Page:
Why government banned alcohol sale during the 40-day lockdown?
When the Centre released a new set of guidelines for the second bout of lockdown, it clearly stated that the sale of alcohol would be banned till May 3. This decision was taken despite some state governments mulling the option of re-opening liquor shops to generate revenue. As it turns out, Centre was following the suggestions of World Health Organization on coronavirus.
In the few months after it originated in China in 2019, coronavirus ripped the world apart. A staggering 154,270 people have died due to COVID-19 and 2,250,945 are infected. Countries like the United States, Italy, Spain, France, and Iran are the worst-hit. India wasn't immune either and has lost nearly 500 to the pandemic. The number of infections stands at 14,425.
Then, on March 24, Prime Minister Narendra Modi addressed the country saying that a nationwide lockdown had been imposed for 21 days. Citing how contagious and fatal the disease is, he asked Indians to stay indoors. Three weeks later, he said the restrictions couldn't be lifted just yet, announcing an extension of another 19 days. Thereafter, MHA released guidelines banning liquor sales.
Apparently, findings of the WHO prompted the government to take the decision, a report in ET said. The global organization said alcohol consumption weakens the body's immunity. On April 14, WHO's regional office in Europe noted, "Alcohol consumption is associated with a range of communicable and non-communicable diseases and mental health disorders, which can make a person more vulnerable to COVID-19."
The Ministry of Health also released an advisory titled "Minding our minds", where the harmful effects of alcohol consumption were detailed. "The use of tobacco/alcohol/other drugs to cope with emotions or boredom can worsen physical and mental health, and reduce immunity. People who already have a substance use problem may require professional help, especially when they feel low or are stressed," the document read.
Another reason which drove the decision was domestic abuse. A senior official said domestic abuse has increased during lockdown and alcohol consumption amplifies it. The government was also worried that opening shops would lead to serpentine queues where social distancing norms would go for a toss. Hence, it deemed it idoneous to not allow alcohol sales.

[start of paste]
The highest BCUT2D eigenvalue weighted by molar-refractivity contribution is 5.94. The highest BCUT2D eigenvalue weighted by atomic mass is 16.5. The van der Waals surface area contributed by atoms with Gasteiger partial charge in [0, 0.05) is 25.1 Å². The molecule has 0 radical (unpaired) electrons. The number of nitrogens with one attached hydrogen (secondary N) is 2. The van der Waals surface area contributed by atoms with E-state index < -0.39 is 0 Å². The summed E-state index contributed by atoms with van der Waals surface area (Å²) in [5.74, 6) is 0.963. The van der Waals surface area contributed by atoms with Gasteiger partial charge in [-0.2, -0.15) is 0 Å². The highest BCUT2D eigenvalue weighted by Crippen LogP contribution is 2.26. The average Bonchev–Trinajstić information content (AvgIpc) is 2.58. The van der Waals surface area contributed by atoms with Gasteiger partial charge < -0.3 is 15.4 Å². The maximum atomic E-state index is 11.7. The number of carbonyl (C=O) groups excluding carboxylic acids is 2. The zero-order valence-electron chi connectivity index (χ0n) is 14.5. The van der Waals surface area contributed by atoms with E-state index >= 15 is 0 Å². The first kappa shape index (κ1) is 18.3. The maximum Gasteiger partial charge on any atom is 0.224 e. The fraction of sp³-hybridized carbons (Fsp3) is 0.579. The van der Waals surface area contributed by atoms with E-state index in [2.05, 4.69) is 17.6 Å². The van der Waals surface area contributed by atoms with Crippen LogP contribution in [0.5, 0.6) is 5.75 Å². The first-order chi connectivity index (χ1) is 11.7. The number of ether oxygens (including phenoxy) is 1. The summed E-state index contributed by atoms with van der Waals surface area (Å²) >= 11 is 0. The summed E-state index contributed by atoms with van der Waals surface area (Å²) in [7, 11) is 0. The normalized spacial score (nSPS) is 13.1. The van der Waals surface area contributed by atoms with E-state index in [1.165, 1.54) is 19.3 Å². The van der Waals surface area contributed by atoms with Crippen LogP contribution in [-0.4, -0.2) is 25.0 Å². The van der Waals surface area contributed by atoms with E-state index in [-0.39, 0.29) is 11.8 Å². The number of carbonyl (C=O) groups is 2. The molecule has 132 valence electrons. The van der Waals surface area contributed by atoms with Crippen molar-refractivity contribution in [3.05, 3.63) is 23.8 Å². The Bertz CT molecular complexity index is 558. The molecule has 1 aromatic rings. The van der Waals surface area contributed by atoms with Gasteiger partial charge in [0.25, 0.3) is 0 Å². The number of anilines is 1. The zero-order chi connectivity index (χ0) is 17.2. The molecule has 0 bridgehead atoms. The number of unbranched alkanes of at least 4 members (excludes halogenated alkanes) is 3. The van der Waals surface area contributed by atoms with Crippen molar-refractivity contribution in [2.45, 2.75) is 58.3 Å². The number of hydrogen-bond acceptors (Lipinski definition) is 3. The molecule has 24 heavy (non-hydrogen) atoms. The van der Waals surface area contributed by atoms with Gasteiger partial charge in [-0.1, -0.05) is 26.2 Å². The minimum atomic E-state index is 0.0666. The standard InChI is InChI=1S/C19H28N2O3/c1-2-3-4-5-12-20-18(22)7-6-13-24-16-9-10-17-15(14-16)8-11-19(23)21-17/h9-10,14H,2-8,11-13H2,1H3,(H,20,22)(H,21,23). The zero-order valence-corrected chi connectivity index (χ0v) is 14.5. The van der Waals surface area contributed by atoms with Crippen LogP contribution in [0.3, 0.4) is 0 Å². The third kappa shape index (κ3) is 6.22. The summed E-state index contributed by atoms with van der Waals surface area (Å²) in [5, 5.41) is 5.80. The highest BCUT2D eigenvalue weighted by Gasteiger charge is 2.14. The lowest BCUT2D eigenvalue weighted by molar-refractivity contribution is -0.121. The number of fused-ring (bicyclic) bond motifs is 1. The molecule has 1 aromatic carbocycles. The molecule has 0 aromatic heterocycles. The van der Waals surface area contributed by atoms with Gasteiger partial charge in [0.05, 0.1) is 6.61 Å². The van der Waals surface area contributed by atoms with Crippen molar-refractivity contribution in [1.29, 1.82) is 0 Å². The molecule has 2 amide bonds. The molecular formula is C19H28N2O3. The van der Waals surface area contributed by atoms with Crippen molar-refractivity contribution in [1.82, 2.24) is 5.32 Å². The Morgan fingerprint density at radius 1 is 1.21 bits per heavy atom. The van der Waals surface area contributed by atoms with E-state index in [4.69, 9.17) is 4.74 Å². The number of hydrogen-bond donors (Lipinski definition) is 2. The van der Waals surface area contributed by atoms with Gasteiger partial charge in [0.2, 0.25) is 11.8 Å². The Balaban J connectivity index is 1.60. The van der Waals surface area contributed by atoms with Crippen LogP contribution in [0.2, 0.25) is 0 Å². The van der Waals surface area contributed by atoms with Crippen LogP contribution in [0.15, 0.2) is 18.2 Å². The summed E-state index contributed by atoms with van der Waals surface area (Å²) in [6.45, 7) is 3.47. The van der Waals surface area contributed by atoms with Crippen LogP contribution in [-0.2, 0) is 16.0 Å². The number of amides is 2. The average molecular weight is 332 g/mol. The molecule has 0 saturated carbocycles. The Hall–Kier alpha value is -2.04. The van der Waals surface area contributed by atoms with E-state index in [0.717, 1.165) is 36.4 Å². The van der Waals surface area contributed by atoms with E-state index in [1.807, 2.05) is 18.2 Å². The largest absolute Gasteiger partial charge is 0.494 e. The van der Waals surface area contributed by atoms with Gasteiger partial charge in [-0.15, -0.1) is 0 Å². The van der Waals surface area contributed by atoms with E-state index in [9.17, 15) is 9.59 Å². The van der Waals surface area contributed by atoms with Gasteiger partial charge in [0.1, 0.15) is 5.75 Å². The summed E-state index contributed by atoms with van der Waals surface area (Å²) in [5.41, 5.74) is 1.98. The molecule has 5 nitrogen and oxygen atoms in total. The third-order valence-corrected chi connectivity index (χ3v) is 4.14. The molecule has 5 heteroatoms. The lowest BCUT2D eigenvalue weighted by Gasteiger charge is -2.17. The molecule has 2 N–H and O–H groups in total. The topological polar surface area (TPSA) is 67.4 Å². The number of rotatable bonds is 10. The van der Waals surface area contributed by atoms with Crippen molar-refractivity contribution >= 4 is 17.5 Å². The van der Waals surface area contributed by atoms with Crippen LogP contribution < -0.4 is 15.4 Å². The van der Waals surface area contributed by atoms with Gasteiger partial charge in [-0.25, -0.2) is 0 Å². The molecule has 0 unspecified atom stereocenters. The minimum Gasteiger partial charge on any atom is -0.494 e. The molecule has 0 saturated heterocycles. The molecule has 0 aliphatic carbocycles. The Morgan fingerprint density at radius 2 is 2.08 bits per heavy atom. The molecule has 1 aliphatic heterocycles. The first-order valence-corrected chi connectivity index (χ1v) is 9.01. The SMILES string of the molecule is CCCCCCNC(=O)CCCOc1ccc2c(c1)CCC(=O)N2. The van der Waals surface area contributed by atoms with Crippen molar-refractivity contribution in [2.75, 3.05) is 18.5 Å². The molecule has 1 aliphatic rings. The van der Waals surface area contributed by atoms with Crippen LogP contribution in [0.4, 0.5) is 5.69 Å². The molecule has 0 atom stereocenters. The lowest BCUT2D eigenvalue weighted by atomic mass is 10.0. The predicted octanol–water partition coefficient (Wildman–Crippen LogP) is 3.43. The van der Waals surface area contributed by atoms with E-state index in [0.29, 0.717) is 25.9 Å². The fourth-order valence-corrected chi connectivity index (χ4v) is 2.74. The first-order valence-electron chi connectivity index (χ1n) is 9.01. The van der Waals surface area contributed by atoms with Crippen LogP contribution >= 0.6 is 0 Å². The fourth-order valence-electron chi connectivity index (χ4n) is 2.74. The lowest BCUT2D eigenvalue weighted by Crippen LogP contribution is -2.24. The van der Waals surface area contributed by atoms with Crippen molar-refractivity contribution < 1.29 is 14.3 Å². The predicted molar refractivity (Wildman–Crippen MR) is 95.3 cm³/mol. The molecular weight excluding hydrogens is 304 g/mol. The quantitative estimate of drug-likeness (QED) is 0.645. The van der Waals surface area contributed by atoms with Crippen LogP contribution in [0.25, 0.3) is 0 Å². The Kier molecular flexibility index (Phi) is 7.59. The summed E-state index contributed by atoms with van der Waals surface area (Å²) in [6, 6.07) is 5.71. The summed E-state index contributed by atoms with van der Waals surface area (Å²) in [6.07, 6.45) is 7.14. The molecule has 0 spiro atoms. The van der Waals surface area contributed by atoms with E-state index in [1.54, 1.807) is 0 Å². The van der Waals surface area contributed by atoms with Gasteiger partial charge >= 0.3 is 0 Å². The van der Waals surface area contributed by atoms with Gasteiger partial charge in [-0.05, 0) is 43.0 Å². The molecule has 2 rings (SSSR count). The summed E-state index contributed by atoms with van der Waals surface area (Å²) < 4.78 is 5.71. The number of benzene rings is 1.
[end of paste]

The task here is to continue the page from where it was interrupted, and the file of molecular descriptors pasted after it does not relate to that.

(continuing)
The ban, however, is costing the states dearly, which is why some of them tried reasoning with the Union government. A couple of states said they would get liquor home-delivered and others said shops should be allowed to function for limited hours. Their requests were junked. Some states that allowed shops to run received an earful from the Centre, and the outlets were shut.
With the ban, bigger states like Uttar Pradesh and Maharashtra are losing approximately Rs. 50-100cr daily. On Thursday, Uttar Pradesh government said distilleries can resume working from April 20 (when some restrictions will be relaxed) but capped sale, packaging or bottling of liquor till May 3. "Sale of liquor is neither an essential activity nor is it a perishable commodity," an official said.
For the states, it's a double-edged sword. A ban on alcohol means "protecting people", but it's also translating to no money. Most states earn 15-30% of their revenue from alcohol sales. In the fiscal year 2019-20, Maharashtra, UP, Telangana, Karnataka, West Bengal, Rajasthan, and Punjab generated Rs. 24,000cr, Rs. 26,000cr, Rs. 21,500cr, Rs. 20,000cr, Rs. 11,874cr, Rs. 7,800cr, and Rs. 5,600cr from alcohol sales.
Last week, Delhi Chief Minister Arvind Kejriwal called for cutting expenses and ordered departments to stop all spendings, except salaries. Kerala's Finance Minister Thomas Isaac also said states are running out of capital. "Most states have limited the borrowing to Rs. 500-1,000 crore [at interest rate of 9% or so] and started cutting salaries or halting other developmental activities," he said.